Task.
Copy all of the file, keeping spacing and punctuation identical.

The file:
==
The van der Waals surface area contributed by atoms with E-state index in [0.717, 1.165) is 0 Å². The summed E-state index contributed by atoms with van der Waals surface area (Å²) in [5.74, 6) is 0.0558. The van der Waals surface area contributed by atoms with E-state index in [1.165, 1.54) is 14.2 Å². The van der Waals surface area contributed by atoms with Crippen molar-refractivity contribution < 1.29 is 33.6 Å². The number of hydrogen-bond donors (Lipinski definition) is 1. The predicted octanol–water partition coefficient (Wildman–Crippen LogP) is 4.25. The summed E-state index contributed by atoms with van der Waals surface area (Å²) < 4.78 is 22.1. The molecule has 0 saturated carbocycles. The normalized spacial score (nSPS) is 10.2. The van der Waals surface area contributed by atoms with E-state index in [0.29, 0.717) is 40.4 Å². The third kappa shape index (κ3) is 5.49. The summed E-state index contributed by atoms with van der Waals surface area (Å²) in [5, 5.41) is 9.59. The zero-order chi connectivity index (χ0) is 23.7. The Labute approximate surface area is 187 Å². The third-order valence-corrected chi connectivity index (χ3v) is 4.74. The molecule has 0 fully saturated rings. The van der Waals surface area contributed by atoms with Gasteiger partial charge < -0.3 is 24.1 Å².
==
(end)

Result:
The van der Waals surface area contributed by atoms with E-state index in [0.717, 1.165) is 0 Å². The summed E-state index contributed by atoms with van der Waals surface area (Å²) in [5.74, 6) is 0.0558. The van der Waals surface area contributed by atoms with E-state index in [1.165, 1.54) is 14.2 Å². The van der Waals surface area contributed by atoms with Crippen molar-refractivity contribution < 1.29 is 33.6 Å². The number of hydrogen-bond donors (Lipinski definition) is 1. The predicted octanol–water partition coefficient (Wildman–Crippen LogP) is 4.25. The summed E-state index contributed by atoms with van der Waals surface area (Å²) < 4.78 is 22.1. The molecule has 0 saturated carbocycles. The normalized spacial score (nSPS) is 10.2. The van der Waals surface area contributed by atoms with E-state index in [0.29, 0.717) is 40.4 Å². The third kappa shape index (κ3) is 5.49. The summed E-state index contributed by atoms with van der Waals surface area (Å²) in [5, 5.41) is 9.59. The zero-order chi connectivity index (χ0) is 23.7. The Labute approximate surface area is 187 Å². The third-order valence-corrected chi connectivity index (χ3v) is 4.74. The molecule has 0 fully saturated rings. The van der Waals surface area contributed by atoms with Gasteiger partial charge < -0.3 is 24.1 Å².